• Whelan, B., Gierman, S., Holloway, L., Schmerge, J., Keall, P., Fahrig, R. (2016). A novel electron accelerator for MRI-Linac radiotherapy. Medical Physics, 43(3), 1285-1294. [More Information]
  • Seregni, M., Paganelli, C., Lee, D., Greer, P., Baroni, G., Keall, P., Riboldi, M. (2016). Motion prediction in MRI-guided radiotherapy based on interleaved orthogonal cine-MRI. Physics in Medicine and Biology, 61(2), 872-887. [More Information]
  • Whelan, B., Holloway, L., Constantin, D., Oborn, B., Bazalova-Carter, M., Fahrig, R., Keall, P. (2016). Performance of a clinical gridded electron gun in magnetic fields: Implications for MRI-linac therapy. Medical Physics, 43(11), 5903-5914. [More Information]
  • Ipsen, S., Blanck, O., Lowther, N., Liney, G., Rai, R., Bode, F., Dunst, J., Schweikard, A., Keall, P. (2016). Towards real-time MRI-guided 3D localization of deforming targets for non-invasive cardiac radiosurgery. Physics in Medicine and Biology, 61(22), 7848-7863. [More Information]
  • Oborn, B., Dowdell, S., Metcalfe, P., Crozier, S., Mohan, R., Keall, P. (2015). Proton beam deflection in MRI fields: Implications for MRI-guided proton therapy. Medical Physics, 42(5), 2113-2124. [More Information]
  • Paganelli, C., Lee, D., Greer, P., Baroni, G., Riboldi, M., Keall, P. (2015). Quantification of lung tumor rotation with automated landmark extraction using orthogonal cine MRI images. Physics in Medicine and Biology, 60(18), 7165-7178. [More Information]
  • Oborn, B., Ge, Y., Hardcastle, N., Metcalfe, P., Keall, P. (2015). WE-G-BRD-05: Inline Magnetic Fields Enhance Tumor Dose for Small Lung Cancers. Medical Physics, 42(6), 3689. [More Information]
  • Constantin, D., Holloway, L., Keall, P., Fahrig, R. (2014). A novel electron gun for inline MRI-linac configurations. Medical Physics, 41(2), 1-10. [More Information]
  • Lee, D., Pollock, S., Whelan, B., Keall, P., Kim, T. (2014). Dynamic keyhole: A novel method to improve MR images in the presence of respiratory motion for real-time MRI. Medical Physics, 41(7), 1-8. [More Information]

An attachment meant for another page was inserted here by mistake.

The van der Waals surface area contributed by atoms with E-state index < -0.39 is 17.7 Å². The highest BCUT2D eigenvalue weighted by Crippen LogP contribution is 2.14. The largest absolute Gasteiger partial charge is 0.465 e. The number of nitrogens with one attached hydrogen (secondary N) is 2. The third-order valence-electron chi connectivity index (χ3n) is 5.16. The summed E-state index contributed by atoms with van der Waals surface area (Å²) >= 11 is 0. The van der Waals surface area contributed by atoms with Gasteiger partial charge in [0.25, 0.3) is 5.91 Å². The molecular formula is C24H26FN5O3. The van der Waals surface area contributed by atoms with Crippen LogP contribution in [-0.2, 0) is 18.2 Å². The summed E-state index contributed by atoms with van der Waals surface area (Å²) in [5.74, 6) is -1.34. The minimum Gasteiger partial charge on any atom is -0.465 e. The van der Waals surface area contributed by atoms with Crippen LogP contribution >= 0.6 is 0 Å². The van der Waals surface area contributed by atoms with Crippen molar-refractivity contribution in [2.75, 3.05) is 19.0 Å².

• Oborn, B., Kolling, S., Metcalfe, P., Crozier, S., Litzenberg, D., Keall, P. (2014). Electron contamination modeling and reduction in a 1 T open bore inline MRI-linac system. Medical Physics, 41(5), 051708-1-051708-15. [More Information]
  • Sawant, A., Keall, P., Butts Pauly, K., Alley, M., Vasanawala, S., Loo, B., Hinkle, J., Joshi, S. (2014). Investigating the feasibility of rapid MRI for image-guided motion management in lung cancer radiotherapy. BioMed Research International, 2014, 1-7. [More Information]
  • Ipsen, S., Blanck, O., Oborn, B., Bode, F., Liney, G., Hunold, P., Rades, D., Schweikard, A., Keall, P. (2014). Radiotherapy beyond cancer: Target localization in real-time MRI and treatment planning for cardiac radiosurgery. Medical Physics, 41(12), 1-8. [More Information]
  • Keall, P., Barton, M., Crozier, S. (2014). The Australian Magnetic Resonance Imaging-Linac Program. Seminars in Radiation Oncology, 24(3), 203-206. [More Information]
  • Kolling, S., Oborn, B., Keall, P. (2013). Impact of the MLC on the MRI field distortion of a prototype MRI-linac. Medical Physics, 40(12), 121705-1-121705-10. [More Information]
  • Constantin, D., Fahrig, R., Keall, P. (2011). A study of the effect of in-line and perpendicular magnetic fields on beam characteristics of electron guns in medical linear accelerators. Medical Physics, 38(7), 4174-4185. [More Information]

 

Background

Cancer is one of the leading causes of death, both in Australia and worldwide. Radiotherapy is one of the primary modalities used to treat cancer, with 40% of patients receiving treatment in Australia. Radiotherapy involves identifying cancerous tissue and irradiating it with high energy particle beams in such a way that maximum sparing of the healthy tissue surrounding the tumour is achieved.
One of the main problems in conventional radiotherapy is that tumours and their surrounding organs move during and between treatments. This can result in the tumour receiving less radiation than was intended, or the healthy tissue receiving more. This in turn can decrease the efficacy of radiotherapy, whilst increasing the detrimental side effects .
In order to rectify this effect, image guidance in radiotherapy is becoming increasingly common. Image guidance refers to imaging the patient between or during treatments in order to obtain information about any anatomical changes. There has been a steadily increasing uptake of image guidance techniques in the clinic demonstrating the efficacy of such techniques. However, current techniques suffer from a number of shortcomings, such as:

  • Poor soft tissue contrast – this can make it difficult to visualise the tumour from its surroundings
  • Secondary imaging dose – Imaging dose can result in non negligible increase in secondary cancer riskIn turn, this limits how often some techniques can be utilised.
  • Reliance on fiducial markers – Some techniques require the surgical insertion of a number of small metallic markers
  • Assumption of correlation between surface anatomy and internal anatomy – Some techniques use information about movement of the patient surface to infer information about the internal anatomy. This assumes a correlation which may or may not exist.